So, I have to say, Sally Grainger wins the Roman cookbook prize.  Donald and I were so impressed with Cooking Apicius that we decided to purchase Grainger and Grocock’s complete English translation of the Apicius manual (“A Critical Edition with an Introduction and English Translation”), which has the Latin on one side, English on the facing page, and notes and appendices that take up more space than the actual text.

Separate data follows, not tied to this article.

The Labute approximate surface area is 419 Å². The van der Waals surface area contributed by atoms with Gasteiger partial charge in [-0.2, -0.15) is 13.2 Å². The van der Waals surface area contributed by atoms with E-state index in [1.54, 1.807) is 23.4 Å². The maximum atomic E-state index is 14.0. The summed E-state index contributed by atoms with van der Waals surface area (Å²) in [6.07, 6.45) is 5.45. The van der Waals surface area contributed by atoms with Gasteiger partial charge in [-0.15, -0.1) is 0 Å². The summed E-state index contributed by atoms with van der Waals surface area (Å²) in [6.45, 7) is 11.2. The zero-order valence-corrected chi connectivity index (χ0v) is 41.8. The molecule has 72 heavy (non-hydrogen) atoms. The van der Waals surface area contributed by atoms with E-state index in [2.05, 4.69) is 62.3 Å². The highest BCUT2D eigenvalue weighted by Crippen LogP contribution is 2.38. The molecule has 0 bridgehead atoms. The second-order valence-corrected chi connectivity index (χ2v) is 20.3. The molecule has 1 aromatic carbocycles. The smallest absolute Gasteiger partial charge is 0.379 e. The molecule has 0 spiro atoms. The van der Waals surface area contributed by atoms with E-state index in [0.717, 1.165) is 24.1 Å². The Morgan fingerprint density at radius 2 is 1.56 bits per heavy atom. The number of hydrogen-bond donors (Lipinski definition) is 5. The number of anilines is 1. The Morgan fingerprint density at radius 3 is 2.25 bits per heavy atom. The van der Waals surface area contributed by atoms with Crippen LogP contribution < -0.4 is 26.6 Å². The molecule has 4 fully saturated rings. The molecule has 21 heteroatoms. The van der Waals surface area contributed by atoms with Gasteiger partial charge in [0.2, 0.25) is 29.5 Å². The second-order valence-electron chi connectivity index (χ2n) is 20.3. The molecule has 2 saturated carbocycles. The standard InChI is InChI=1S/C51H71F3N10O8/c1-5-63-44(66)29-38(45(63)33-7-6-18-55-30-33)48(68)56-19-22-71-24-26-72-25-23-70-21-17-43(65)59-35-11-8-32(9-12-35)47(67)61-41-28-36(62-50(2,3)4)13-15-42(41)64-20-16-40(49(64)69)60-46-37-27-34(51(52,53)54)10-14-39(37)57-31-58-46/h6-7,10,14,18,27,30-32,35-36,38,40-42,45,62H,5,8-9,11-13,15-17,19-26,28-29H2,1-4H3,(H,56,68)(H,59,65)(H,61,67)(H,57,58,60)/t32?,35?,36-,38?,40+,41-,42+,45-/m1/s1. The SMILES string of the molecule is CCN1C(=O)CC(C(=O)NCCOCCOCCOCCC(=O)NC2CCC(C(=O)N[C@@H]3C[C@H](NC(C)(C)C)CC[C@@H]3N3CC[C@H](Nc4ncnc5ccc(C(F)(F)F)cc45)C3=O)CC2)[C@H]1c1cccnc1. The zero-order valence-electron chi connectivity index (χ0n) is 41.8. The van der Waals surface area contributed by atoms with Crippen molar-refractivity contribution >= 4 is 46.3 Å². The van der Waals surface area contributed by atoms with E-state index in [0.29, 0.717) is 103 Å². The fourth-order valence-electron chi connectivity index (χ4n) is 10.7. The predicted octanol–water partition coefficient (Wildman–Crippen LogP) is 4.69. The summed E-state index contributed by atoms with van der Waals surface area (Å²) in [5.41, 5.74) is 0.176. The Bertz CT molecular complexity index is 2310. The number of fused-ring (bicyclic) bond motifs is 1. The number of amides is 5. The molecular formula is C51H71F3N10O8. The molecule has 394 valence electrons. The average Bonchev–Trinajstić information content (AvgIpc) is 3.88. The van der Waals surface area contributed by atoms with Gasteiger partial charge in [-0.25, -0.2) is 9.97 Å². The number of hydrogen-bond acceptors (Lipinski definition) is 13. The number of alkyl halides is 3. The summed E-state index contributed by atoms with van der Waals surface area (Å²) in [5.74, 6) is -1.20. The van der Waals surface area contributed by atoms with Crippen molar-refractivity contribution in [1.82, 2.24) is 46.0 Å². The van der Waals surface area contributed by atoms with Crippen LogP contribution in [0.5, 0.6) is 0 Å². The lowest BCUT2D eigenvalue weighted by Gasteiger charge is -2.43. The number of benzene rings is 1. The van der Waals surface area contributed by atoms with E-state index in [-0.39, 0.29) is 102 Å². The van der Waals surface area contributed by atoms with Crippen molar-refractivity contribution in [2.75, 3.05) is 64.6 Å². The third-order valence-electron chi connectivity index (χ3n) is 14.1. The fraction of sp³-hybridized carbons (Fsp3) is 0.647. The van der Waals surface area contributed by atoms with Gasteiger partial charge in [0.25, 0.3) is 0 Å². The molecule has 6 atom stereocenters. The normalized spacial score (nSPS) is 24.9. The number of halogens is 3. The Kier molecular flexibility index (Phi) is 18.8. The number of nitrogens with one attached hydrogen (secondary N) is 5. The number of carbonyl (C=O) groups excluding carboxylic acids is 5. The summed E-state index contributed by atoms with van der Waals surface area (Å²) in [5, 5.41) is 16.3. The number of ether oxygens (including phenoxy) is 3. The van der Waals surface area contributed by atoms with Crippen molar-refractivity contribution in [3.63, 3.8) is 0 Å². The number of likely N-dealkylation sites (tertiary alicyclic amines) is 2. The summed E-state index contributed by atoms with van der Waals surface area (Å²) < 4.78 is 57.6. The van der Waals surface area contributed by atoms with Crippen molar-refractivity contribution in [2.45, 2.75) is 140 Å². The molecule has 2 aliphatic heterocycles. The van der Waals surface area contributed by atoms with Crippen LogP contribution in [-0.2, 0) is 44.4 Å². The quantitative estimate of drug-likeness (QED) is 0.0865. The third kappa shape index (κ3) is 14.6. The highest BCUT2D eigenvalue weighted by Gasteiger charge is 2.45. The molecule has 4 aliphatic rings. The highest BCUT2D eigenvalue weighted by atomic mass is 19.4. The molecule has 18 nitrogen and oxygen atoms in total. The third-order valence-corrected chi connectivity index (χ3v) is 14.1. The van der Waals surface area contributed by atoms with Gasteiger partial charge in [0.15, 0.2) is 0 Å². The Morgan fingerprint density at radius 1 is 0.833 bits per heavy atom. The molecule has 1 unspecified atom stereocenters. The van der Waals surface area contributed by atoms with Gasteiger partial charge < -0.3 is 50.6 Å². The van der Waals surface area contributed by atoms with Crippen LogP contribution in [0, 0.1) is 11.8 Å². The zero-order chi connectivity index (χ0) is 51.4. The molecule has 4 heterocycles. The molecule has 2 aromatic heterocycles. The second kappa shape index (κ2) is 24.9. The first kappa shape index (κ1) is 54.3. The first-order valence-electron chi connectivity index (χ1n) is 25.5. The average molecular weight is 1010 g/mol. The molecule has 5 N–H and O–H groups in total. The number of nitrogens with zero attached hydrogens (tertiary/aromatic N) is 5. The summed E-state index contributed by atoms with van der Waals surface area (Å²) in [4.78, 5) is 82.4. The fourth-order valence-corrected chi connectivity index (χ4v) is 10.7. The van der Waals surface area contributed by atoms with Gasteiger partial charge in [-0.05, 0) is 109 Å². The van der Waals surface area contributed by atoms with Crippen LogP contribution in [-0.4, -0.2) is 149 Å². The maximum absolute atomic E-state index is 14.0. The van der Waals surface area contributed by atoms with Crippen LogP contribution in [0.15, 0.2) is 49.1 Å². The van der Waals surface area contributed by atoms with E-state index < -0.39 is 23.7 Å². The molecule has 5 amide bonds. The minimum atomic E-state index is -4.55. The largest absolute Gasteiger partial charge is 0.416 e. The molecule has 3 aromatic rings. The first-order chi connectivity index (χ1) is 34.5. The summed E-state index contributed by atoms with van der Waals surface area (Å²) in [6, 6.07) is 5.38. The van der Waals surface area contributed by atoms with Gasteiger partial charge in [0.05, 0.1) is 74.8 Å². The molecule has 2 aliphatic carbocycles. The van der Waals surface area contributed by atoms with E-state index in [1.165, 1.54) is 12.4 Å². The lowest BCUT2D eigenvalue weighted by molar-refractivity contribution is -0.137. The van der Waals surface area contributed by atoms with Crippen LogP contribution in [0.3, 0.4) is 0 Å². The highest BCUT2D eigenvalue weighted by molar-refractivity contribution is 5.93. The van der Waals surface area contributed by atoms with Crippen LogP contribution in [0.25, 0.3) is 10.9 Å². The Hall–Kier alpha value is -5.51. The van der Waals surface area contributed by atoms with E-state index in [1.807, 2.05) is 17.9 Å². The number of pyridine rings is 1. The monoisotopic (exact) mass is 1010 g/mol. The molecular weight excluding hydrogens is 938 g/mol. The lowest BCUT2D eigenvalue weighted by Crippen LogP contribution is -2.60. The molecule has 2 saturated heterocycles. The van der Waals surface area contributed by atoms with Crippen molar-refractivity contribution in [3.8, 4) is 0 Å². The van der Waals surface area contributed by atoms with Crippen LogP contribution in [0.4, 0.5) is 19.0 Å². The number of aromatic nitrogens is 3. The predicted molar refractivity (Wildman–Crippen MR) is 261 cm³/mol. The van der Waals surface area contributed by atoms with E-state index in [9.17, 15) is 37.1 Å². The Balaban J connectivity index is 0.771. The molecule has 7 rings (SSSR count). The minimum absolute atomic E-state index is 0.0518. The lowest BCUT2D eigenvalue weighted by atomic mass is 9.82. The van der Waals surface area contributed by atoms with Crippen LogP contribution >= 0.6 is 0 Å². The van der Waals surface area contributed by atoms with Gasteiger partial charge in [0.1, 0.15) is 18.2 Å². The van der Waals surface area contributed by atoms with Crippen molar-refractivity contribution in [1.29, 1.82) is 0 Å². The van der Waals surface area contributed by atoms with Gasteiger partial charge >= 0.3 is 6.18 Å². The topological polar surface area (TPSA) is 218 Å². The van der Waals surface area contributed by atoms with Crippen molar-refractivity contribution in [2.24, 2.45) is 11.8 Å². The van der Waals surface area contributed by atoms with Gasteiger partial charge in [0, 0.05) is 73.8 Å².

Cooking Apicius does call for ingredients that are not presently easy to find in the United States:  myrtle berries, lovage seed, date syrup, fresh rue and pennyroyal.  If you’re an experienced cook, you can probably figure out appropriate substitutions, or else stick to the recipes that don’t use them.  Lovage seed and rue are the most problematic, as Grainger uses them in so many of the recipes.  I did buy some rue seeds to try growing the fresh herb myself, but in the meantime I’ve been substituting some bitter fresh green–I’ve tried dandelion, and might also try arugula or fenugreek leaves (all of which the Romans would have had).  I’ve tried substituting either celery seed or ajwain seed for lovage, with good results.  Or you could buy lovage seeds intended for planting in your garden.  Make sure they’re organic, not treated with any fungicide or other toxic chemical.  You’ll probably have to pick out the seeds from the bits of twig and leaf, since planting seeds aren’t sorted as carefully as eating seeds.  (This is one of Donald’s tasks when I cook ancient Roman food.)  Also, while I’m confident enough that they’re safe to eat that I’ve fed dishes containing them to friends, they’re probably not really approved for human consumption, so eat them at your own risk.  On that same note, there’s some toxicity associated with rue and pennyroyal, although my reading on the subject suggests that the fresh herb is probably safe to eat.  Just don’t go making yourself herbal teas with the stuff unless you really know what you’re doing, and stay away from the extracts.  (There have been some accidental poisoning deaths from pennyroyal extract in particular.)